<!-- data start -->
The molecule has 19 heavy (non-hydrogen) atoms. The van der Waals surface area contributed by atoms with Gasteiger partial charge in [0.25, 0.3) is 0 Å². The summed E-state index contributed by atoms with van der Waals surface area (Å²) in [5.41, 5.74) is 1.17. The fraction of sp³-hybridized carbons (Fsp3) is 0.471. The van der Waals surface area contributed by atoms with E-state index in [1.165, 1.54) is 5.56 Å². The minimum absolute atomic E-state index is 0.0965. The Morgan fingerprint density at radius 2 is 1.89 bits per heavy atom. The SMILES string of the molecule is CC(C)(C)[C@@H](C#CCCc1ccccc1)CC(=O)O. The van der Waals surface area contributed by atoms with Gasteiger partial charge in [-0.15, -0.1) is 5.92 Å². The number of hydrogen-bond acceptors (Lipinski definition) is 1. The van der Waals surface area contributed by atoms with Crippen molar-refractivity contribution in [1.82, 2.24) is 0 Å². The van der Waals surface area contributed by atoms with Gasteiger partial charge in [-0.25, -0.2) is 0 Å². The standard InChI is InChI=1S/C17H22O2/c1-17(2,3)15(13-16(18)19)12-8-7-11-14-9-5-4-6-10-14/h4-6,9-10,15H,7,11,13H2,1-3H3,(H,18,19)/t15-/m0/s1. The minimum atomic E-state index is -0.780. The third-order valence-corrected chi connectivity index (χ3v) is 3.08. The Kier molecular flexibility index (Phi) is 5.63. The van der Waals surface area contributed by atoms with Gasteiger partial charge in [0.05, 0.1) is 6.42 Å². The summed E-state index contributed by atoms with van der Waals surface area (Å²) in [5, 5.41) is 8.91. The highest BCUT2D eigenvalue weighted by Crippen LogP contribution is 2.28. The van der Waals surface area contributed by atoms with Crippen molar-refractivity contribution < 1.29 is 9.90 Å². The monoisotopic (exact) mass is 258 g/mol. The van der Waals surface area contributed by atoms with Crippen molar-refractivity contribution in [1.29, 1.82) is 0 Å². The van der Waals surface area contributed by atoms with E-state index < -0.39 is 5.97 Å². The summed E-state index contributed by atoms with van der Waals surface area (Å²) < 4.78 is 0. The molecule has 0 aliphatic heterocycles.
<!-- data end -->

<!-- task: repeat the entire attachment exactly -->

The molecule has 19 heavy (non-hydrogen) atoms. The van der Waals surface area contributed by atoms with Gasteiger partial charge in [0.25, 0.3) is 0 Å². The summed E-state index contributed by atoms with van der Waals surface area (Å²) in [5.41, 5.74) is 1.17. The fraction of sp³-hybridized carbons (Fsp3) is 0.471. The van der Waals surface area contributed by atoms with E-state index in [1.165, 1.54) is 5.56 Å². The minimum absolute atomic E-state index is 0.0965. The Morgan fingerprint density at radius 2 is 1.89 bits per heavy atom. The SMILES string of the molecule is CC(C)(C)[C@@H](C#CCCc1ccccc1)CC(=O)O. The van der Waals surface area contributed by atoms with Gasteiger partial charge in [-0.15, -0.1) is 5.92 Å². The number of hydrogen-bond acceptors (Lipinski definition) is 1. The van der Waals surface area contributed by atoms with Crippen molar-refractivity contribution in [1.82, 2.24) is 0 Å². The van der Waals surface area contributed by atoms with Gasteiger partial charge in [-0.25, -0.2) is 0 Å². The standard InChI is InChI=1S/C17H22O2/c1-17(2,3)15(13-16(18)19)12-8-7-11-14-9-5-4-6-10-14/h4-6,9-10,15H,7,11,13H2,1-3H3,(H,18,19)/t15-/m0/s1. The minimum atomic E-state index is -0.780. The third-order valence-corrected chi connectivity index (χ3v) is 3.08. The Kier molecular flexibility index (Phi) is 5.63. The van der Waals surface area contributed by atoms with Gasteiger partial charge in [0.05, 0.1) is 6.42 Å². The summed E-state index contributed by atoms with van der Waals surface area (Å²) in [5, 5.41) is 8.91. The highest BCUT2D eigenvalue weighted by Crippen LogP contribution is 2.28. The van der Waals surface area contributed by atoms with Crippen molar-refractivity contribution < 1.29 is 9.90 Å². The monoisotopic (exact) mass is 258 g/mol. The van der Waals surface area contributed by atoms with Crippen molar-refractivity contribution in [1.29, 1.82) is 0 Å². The van der Waals surface area contributed by atoms with E-state index < -0.39 is 5.97 Å². The summed E-state index contributed by atoms with van der Waals surface area (Å²) < 4.78 is 0. The molecule has 0 aliphatic heterocycles.